CHATHAM – Even as the Castle in the Clouds playground at Harwich Elementary School was being demolished, work was ramping up on a new playground at Chatham Elementary School.
The new community playground is the culmination of a years-long process to improve the play areas on the east side of the Depot Road school and included upgrading drainage and installing irrigation. Work began a few weeks ago on the main section abutting the former water department building on Old Harbor Road, where new a new playscape is being installed that will be safer and more accessible than the previous equipment.
The work is taking longer than anticipated, said Principal Robin Millen, because of the fall's wet weather and the need to remove more material than anticipated in order to create the proper base for the new play area. Because of poor drainage, the mulch used as a surface was often soggy. Some 14 tons of excavated earth was taken out by the town's public works department to facilitate drainage and to create a stronger foundation for the new equipment. It was replaced by about 10 tons of material including gravel and fill. The final surface will be poured rubber, which is better for accessibility, Millen said.
Even though the rubber surface added about $100,000 to the estimated $325,000 cost, the committee that oversaw the project was adamant that the safer, more accessible material be used, Millen said.,
“There were a couple of things they wouldn't budge on, and that was one,” she said.
The roots of the project date back to 2014, and planning began in earnest about two years later when Millen came on as principal. Initially involving members of the school's parent-teacher organization, Millen expanded the group to about 25 people including representatives of the town—the school and playground are on town-owned property which the Monomoy Regional School District leases—community groups and residents. Although located at the school, the playground is used year-round by visitors, residents and groups, including the Chatham Bars Inn summer program, she noted.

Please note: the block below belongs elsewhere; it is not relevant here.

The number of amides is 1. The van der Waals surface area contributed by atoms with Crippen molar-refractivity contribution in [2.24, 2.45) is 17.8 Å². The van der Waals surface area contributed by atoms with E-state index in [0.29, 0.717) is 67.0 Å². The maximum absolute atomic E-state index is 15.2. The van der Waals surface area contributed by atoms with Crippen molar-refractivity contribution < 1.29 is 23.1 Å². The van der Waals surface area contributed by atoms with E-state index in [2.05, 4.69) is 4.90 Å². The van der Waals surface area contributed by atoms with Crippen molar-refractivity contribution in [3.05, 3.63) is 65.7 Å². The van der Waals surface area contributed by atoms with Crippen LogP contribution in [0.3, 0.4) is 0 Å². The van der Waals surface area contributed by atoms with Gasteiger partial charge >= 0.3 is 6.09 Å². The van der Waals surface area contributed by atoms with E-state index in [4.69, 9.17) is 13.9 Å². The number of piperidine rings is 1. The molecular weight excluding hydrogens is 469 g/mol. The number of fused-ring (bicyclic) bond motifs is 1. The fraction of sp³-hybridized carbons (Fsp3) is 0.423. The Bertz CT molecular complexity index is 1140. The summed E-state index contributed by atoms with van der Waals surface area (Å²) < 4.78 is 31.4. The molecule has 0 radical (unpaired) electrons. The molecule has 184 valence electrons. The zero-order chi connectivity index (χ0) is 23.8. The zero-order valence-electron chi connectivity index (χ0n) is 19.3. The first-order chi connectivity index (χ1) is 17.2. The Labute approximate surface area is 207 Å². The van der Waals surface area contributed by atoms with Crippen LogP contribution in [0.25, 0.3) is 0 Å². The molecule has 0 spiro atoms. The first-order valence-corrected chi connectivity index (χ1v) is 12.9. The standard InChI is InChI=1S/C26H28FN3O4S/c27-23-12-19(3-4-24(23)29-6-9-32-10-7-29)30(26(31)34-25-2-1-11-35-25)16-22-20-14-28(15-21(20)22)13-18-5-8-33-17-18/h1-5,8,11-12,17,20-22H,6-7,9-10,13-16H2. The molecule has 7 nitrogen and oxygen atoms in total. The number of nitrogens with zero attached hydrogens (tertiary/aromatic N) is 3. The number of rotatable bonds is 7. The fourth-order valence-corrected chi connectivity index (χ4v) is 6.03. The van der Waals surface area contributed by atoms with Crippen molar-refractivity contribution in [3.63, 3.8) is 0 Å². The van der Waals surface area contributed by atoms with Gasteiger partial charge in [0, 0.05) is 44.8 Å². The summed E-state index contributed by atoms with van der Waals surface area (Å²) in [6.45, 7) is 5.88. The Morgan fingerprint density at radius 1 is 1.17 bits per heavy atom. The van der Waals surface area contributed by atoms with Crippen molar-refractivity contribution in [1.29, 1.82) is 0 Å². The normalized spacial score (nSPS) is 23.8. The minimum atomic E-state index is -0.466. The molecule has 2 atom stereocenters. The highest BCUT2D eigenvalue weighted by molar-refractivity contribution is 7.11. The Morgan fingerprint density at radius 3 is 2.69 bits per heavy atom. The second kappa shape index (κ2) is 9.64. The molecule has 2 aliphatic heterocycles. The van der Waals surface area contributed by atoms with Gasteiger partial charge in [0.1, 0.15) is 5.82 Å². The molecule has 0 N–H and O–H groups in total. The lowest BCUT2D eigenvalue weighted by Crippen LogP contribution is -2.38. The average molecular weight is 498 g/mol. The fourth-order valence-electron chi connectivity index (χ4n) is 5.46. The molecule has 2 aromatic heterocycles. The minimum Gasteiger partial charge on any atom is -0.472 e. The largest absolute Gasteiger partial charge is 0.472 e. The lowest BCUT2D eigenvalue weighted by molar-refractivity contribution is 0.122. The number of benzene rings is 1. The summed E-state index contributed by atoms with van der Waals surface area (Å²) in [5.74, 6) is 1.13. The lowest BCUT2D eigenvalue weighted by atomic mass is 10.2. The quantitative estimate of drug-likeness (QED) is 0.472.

The PTO launched fundraisers and kids helped design the new playscape. Over the years, students had made requests and even marked the sort of equipment they'd like in books. All of that input was used by O'Brien and Sons in designing the final playground.
In 2017 the town regraded the field near the playground and installed irrigation. Earlier this year the final piece of the funding puzzle came together when voters approved $295,000 in community preservation funds for the facility at the May annual town meeting.
“It's truly been a community build,” Millen said.
There are two main play areas on the east side of the school. Much of the equipment in the smaller area closest to the building, geared toward youngsters up to age 5, will be retained, including the popular fire engine. Some new play structures will be added and the previous wood chip surface will be replaced by poured rubber which will be sand colored.
The larger playscape will also retain some existing structures, but most of it will be new. It will remain largely within the footprint of the existing area, but will have more equipment. The larger playscape is geared toward ages 5 to 12.
For both areas, accessibility was a major goal. The smaller playground will be accessible, and the larger one will have three points of accessibility on two levels.
The third phase of the project, a large shade structure for the smaller play area which was removed from the CPA application to reduce the cost, awaits a grant from the American Academy of Dermatology. The shade is important because the play area is used year-round by the students in the school's pre-K program, Millen said.
Millen said she hopes students will be able to use the new play structures by the second week in November, although weather could push that time frame back. Students are excited to finally get out onto the new playground.
“The kiddos have been so patient,” she remarked.